Increased Crop System Diversity: an Alternative to Prolific Pesticide Use

While doing the research for the GMO series I stumbled across a fascinating, long-term study closer to the scale of Rural System. The authors hypothesized that diverse, 3 and 4-year crop rotation systems would provide ecosystem services, “that would supplement, and eventually displace, synthetic external inputs used to maintain crop productivity.” Upon examining their results, I would say that not only does this seem to be the case, but such systems would likely create jobs as well. Diverse crop rotations, if effective at suppressing weed populations, would be an attractive alternative to GM crops designed to withstand intensive herbicide application. The results of this study would also be particularly interesting to organic farmers, who are already limited in their selection of pest control methods.

crop rotation diversity

Aerial view of Marsden Farm study, Boone IA. Crop abbreviations: m = maize, sb = soybean, g = small grain, a = alfalfa.
Provided thanks to a Creative Commons CC0 public domain dedication.

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Feedback? Try Feedforward!

Looking back we sometimes wish we had been looking farther forward. But can this 20/20 hindsight be anticipated beforehand?

At least with land management, progressively more responsive and complex ecological models are available to help predict how systems might respond in the near future. These are the models working behind VNodal, Rural System’s prescriptive software system. But once you project trends and patterns or make predictions about the future, they must be re-incorporated into your decision-making process so that you can act upon them.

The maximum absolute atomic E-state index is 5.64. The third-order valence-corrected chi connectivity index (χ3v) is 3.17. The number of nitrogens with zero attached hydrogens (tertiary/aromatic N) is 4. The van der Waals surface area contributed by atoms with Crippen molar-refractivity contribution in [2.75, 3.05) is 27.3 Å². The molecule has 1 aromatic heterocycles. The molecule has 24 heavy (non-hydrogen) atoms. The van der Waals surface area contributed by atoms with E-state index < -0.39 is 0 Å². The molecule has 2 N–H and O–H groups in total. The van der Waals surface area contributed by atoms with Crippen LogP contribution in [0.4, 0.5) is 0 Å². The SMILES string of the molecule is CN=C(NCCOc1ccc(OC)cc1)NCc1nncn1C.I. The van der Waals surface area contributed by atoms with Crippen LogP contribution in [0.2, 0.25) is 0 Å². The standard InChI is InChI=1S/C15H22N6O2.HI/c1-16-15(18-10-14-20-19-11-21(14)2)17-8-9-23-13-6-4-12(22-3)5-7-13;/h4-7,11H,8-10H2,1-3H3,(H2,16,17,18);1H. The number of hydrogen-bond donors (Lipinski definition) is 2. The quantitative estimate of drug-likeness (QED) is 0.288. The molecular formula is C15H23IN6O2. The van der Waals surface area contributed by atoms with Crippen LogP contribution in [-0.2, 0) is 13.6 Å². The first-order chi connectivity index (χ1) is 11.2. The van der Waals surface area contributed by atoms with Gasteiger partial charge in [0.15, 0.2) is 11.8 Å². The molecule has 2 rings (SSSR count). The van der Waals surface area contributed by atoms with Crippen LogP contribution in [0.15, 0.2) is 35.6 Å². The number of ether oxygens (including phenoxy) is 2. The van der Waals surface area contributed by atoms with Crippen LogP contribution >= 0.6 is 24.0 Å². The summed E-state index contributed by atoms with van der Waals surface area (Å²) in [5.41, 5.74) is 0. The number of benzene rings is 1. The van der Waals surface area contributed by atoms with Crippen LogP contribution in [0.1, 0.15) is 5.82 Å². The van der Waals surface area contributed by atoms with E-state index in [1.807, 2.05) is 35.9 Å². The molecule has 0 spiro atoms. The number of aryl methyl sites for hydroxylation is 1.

This forward-thinking process has been dubbed “feedforward.” [Read more…]

Reaching for Economies of Scale

One of Rural System’s foundational principles is the idea that economies of scale must be achieved for a rural community to succeed. Small businesses struggle on their own in the present American economy. With Walmart and other massive corporations and franchises dominating the scene, the small business is finding it difficult to compete. Rural areas especially are suffering from poverty and unemployment. In such a climate, Rural System proposes developing many small businesses at once that can work together, and so creating the much needed economies of scale.

wheel of success

As a wheel with many spokes is well-supported and well-prepared to carry weight forth, so does an economy of scale carry small businesses forward into the future.


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An Inclusive Future: Managing the Rural Ecosystem

Pesapane_Uganda_2013 (366)Standing in a forest you are surrounded by movement. Even as you still your breath you can hear the leaves on the ground twitch and rustle, and the green around you waves in the wind. Imagine you can feel the ground beneath your toes. Imagine sweet pine scent kisses your nose. Are you separate from this place in this moment? Or are you, too, a natural being? [Read more…]

Groups: Turning Profit in the Rural System


The Gardens Group manages gardens on Rural System enterprise environments.

Say you own a forest and you want to make money off of it.  Do you clear-cut the forest and call it a day? Some might say yes: exploit that resource while you have it and enjoy the money in the short-term. Others, like our team here at Rural System, ask if there are other ways to make a profit off a forest or other tract of land. Unsurprisingly we find our answer already playing out in natural systems. In ecosystems you find creatures living off of other creatures or even off of inorganic minerals in the most astonishing ways. No source of energy goes unused.  Our answer?: Diversify! [Read more…]